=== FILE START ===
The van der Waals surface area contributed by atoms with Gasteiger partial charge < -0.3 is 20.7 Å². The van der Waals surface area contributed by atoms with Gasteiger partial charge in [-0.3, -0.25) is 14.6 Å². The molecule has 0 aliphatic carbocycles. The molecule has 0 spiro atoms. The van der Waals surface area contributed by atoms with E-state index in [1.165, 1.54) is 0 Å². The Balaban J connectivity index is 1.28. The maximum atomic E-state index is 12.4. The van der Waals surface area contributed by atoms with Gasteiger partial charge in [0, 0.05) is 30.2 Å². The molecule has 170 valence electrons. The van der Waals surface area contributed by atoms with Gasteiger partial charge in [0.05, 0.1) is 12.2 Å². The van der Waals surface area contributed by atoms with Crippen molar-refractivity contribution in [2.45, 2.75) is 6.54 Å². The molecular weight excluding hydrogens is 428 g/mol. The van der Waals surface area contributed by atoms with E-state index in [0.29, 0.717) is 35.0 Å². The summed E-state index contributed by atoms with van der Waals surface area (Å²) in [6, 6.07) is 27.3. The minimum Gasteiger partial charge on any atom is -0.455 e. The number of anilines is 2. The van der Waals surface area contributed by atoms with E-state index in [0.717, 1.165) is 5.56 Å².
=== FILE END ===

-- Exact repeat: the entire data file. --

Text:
The van der Waals surface area contributed by atoms with Gasteiger partial charge < -0.3 is 20.7 Å². The van der Waals surface area contributed by atoms with Gasteiger partial charge in [-0.3, -0.25) is 14.6 Å². The molecule has 0 aliphatic carbocycles. The molecule has 0 spiro atoms. The van der Waals surface area contributed by atoms with E-state index in [1.165, 1.54) is 0 Å². The Balaban J connectivity index is 1.28. The maximum atomic E-state index is 12.4. The van der Waals surface area contributed by atoms with Gasteiger partial charge in [0, 0.05) is 30.2 Å². The molecule has 170 valence electrons. The van der Waals surface area contributed by atoms with Gasteiger partial charge in [0.05, 0.1) is 12.2 Å². The van der Waals surface area contributed by atoms with Crippen molar-refractivity contribution in [2.45, 2.75) is 6.54 Å². The molecular weight excluding hydrogens is 428 g/mol. The van der Waals surface area contributed by atoms with E-state index in [0.29, 0.717) is 35.0 Å². The summed E-state index contributed by atoms with van der Waals surface area (Å²) in [6, 6.07) is 27.3. The minimum Gasteiger partial charge on any atom is -0.455 e. The number of anilines is 2. The van der Waals surface area contributed by atoms with E-state index in [0.717, 1.165) is 5.56 Å².